POST VISIT: LA TOURETTE
The approach to La Tourette is very interesting and different than that of Ronchamp. With Ronchamp, you see the chapel first from far away perched up on the hill. You then loose the sight of it as you approach the train station. You journey up a large hill and don’t get another glimpse of the chapel until your right in front of it. It’s a hard first hit as you get full view of the chapel. So there’s a buildup with the teaser view and process of approach and then it gets strait to the action. La Tourette takes a much different approach. You get no teaser with La Tourette. You get off the train station and begin the long journey uphill. After you pass the original convent complex you begin walking up a road that reminds me of Rice Boulevard with trees lining both sides of the path perfectly. If you understand where you are you notice the sky to the right up ahead is white, pure white. One may realize at this point that it’s not the sky but a very large blank wall. Once you get close enough that the trees clear you get the full on view of La Tourette and your about 100 feet away. It’s very tall but very blank and bland. You may not understand what you are looking at considering you are looking at the most basic exterior façade of the project. But instead of ever getting a better view of the complex you have already arrived at the entrance and its time to go in. This is a very interesting entry sequence and VASTLY different than Ronchamp. With Ronchamp you even have to walk all the way around the chapel to get to the entrance. So you experience the exterior and then the interior. Here you go strait inside.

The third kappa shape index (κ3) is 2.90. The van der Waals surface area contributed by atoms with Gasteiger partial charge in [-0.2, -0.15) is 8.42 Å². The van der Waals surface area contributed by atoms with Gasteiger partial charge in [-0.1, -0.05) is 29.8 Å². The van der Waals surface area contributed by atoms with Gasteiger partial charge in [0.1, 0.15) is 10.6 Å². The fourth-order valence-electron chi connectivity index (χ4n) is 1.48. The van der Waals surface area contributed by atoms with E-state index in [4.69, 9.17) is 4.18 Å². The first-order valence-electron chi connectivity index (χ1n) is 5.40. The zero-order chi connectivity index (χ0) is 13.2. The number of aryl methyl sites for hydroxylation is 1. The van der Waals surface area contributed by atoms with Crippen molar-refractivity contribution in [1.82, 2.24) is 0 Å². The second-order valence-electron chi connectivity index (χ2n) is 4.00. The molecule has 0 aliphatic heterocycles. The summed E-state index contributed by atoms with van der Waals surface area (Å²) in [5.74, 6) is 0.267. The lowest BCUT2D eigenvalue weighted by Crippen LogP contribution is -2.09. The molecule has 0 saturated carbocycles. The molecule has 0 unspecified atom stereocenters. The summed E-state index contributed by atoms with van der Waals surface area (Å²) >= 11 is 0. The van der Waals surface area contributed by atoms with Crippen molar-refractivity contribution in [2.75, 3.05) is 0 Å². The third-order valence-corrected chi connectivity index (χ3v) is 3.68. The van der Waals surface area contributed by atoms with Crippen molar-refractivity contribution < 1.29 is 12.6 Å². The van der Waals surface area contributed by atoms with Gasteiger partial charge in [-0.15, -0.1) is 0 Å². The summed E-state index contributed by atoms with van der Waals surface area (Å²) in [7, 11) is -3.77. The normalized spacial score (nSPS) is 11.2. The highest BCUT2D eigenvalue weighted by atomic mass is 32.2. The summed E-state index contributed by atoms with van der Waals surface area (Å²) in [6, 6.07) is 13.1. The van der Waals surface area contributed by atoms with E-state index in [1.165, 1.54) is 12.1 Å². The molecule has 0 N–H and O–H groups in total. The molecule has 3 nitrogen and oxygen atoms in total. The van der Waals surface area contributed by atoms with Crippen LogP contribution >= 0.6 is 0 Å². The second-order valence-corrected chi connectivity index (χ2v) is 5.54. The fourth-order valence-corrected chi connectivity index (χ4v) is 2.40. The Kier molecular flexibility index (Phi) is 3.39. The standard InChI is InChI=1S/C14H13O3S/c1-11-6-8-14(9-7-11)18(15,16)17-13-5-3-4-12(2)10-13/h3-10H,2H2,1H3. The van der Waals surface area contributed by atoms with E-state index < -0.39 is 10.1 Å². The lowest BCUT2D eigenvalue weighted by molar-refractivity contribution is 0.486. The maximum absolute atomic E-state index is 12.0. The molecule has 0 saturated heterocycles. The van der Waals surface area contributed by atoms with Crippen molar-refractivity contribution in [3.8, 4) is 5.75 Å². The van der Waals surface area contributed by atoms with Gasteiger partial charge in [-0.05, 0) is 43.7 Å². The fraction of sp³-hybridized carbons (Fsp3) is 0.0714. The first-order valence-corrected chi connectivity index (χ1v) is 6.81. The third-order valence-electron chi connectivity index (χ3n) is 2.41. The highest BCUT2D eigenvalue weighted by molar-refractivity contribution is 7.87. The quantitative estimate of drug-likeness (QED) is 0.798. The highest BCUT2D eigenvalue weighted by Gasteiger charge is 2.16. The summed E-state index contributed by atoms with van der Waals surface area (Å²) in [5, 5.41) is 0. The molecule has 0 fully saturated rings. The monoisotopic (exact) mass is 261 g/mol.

But this makes sense right? The convent was created in an effort to create a space for internal contemplation and thought. One is to focus on the inside of the convent rather than the external world. After my previous research into the convent I came to the conclusion that everything in the convent was geared around all views to the inside. The walls of roof was the perfect height so that when one is on top of it their view to the outside world is obscured. At the end of each corridor there are “concrete-flowers” to deter ones view of the hillside while allowing light to enter the walkway. The only views to the exterior were to the courtyard on the inside. The only view to the outside was in the friar’s individual cells where they could enjoy the limited framed view in private. But this is somewhat false I believe. On the floor of entry (the levels are somewhat complex for an American who was raised without hills) there is a walkway that wraps around the outside and offers a view of the hillside via the “sugar-lump” slit windows. Reading books and looking at pictures I would have assumed these windows were high up to allow in light but not allowing the friars view as that would break their concentration. But the windows are at perfect eye height and one can stare out at the world freely. And the “concrete flowers” do not work nearly as well as books and critics have claimed as to what their purpose was. From 50 feet away, sure one cannot view the outside world but from 10 feet and closer one can clearly see the external world obliquely past the concrete. They’re not blocking much of anything really. I’m not pointing these facts out to say they are mistakes or negative marks on the part of the architect, but more towards the critics of the project. I didn’t feel at all as though a large part of the design was to obscure the view of the outside world. If it were the hallway wrapping around the library that gives the view to the outside world could have much more gracefully gone to the inside pushing the library to the outside of the walkway facing the hill. This way the library would act in the same manner as the friar cells. But this would be a bad move. Even though I was there during the bitter cold winter months I could see how the hallway facing the hill (the one giving the friars that sinful view) acts as a barrier for the setting French sun. It’s the outside layer of skin that blocks out the direct sun beating down. The windows are operable providing ventilation and one thing that I never read about in books is that the entire place is heavily ventilated. There are a dozen vents that are operable between the hallway and the library allowing cross ventilation through the library from the courtyard to the outside world. And all of this while being protected from the hot sun by the overhanging friar balconies above and that sinful little hallway taking most of the temperature change, and keeping the library a nice temperature. Furthermore the concrete-flowers could have easily been brought inward 2 feet more to prevent any view of the outside while tilting it back to achieve the same light quality. But it wasn’t. And on purpose. I don’t believe this project ever had the intention of completely blocking out the view of the friar to the outside world. I think those critics were wrong.